It was Christ himself, the preachers proclaimed, who called his warriors to the aid of Jerusalem. Preachers often employed feudal ideas familiar to their audience. Was it not the duty of every vassal to come to the aid of his lord if that lord's lands were unjustly taken from him? How much more, then, did the vassals of Christendom owe to their Lord and Savior Jesus Christ? Images of Christ carried by crusade preachers and manufactured in the workshops of Europe portrayed the Savior during the Passion and Crucifixion as a pitiful object of scorn and derision. Later, turban-headed Muslims in these depictions sometimes replaced the Roman torturers. The message was clear: Christ was crucified again in the persecution of his faithful and the defilement of his sanctuaries. The knights of Christ were called to be the avengers of an injured God.16
1. The Rider on the White Horse. From a fourteenth-century Anglo-Norman manuscript of the Book of Revelation. MS Royal 19b XV, fol. 37.
[Itinerant preachers frequently cited Biblical passages to evoke the urgency and moral obligation of the crusading effort. One of the most frequently used passages was from the Gospel of Matthew: "If any man will come after me, let him deny himself, take up his cross, and follow me."17 The notion that the End Times would be ushered in via the conquest of Jerusalem was also a popular belief, and, as a result, this image is of particular interest and suggests an enduring legacy of the idea. Polemical images that date to the time of the First Crusade reflect the exegetical justifications for the Crusade as well as the often fabricated atrocities committed by Turks upon Christians.

This image, taken from a fourteenth-century manuscript of the Book of Revelation, is an excellent example of the legacy of the crusading effort's ideology and its antagonistic relationship with the Muslim faith. The Muslims, though not explicitly present in the image, are cast as followers of the Beast. Here, Christ rides on a white horse at the head a Crusader army (note the red crosses on flags and shields), sword in mouth and book in hand (the Bible, symbolizing Christ's role as Logos, "the Word made flesh"). This scene depicts the moment in Revelation when Christ triumphs over the Beast:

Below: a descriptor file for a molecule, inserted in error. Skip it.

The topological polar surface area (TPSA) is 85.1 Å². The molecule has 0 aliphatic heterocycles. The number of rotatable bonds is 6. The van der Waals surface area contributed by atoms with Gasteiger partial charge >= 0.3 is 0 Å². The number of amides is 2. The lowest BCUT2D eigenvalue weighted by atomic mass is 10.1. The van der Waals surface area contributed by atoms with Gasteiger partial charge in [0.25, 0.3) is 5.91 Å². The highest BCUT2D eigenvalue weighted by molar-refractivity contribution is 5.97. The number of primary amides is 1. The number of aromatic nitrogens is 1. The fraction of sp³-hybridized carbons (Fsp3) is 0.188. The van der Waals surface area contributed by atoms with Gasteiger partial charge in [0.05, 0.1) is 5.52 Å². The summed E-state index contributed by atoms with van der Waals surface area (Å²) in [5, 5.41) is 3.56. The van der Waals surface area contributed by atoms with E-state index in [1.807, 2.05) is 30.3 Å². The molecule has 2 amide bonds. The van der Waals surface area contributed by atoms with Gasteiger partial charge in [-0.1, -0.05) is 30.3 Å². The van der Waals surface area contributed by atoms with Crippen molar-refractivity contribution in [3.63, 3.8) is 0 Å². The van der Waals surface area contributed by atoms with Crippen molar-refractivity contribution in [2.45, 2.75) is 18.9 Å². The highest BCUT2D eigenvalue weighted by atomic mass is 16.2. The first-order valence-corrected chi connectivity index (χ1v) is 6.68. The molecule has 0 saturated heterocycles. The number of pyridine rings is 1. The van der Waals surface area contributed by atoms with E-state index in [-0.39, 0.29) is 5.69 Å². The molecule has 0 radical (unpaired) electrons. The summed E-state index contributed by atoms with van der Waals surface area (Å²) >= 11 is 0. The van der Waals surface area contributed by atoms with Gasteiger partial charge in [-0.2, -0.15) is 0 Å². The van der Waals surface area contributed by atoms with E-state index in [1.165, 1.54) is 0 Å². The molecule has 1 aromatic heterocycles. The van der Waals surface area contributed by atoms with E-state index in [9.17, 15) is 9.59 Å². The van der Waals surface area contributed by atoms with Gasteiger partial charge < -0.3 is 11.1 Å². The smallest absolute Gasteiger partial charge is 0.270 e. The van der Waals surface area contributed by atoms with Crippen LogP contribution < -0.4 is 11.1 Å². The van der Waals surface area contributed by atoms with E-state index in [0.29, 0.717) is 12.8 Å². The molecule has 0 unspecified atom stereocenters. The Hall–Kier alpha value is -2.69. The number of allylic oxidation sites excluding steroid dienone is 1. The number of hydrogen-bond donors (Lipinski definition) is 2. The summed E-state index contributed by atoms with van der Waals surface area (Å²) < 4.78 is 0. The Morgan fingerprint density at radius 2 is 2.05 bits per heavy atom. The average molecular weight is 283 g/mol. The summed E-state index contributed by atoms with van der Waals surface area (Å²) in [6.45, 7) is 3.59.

And I saw heaven opened: and beheld a white horse. And he that sat upon him was called faithful and true: and with justice doth he judge and fight. . . . And he was clothed with a garment sprinkled with blood. And his name is called: the Word of God. And the armies that are in heaven followed him on white horses, clothed in fine linen, white and clean. And out of his mouth proceedeth a sharp two-edged sword, that with it he may strike the nations. And he shall rule them with a rod of iron: and he treadeth the winepress of the fierceness of the wrath of God the Almighty. And he hath on his garment and on his thigh written: King of Kings and Lord of Lords . . . And I saw the beast and the kings of the earth and their armies, gathered together to make war with him that sat upon the horse and with his army. And the beast was taken and with him the false prophet who wrought signs before him, wherewith he seduced them who received the character of the beast and who adored his image. These two were cast alive into the pool of fire, burning with brimstone. And the rest were slain by the sword of him that sitteth upon the horse, which proceedeth out of his mouth: and all the birds were filled with their flesh.18]
2. Pope Urban Arrives at Clermont and Preaches the First Crusade. From an early fourteenth-century French manuscript.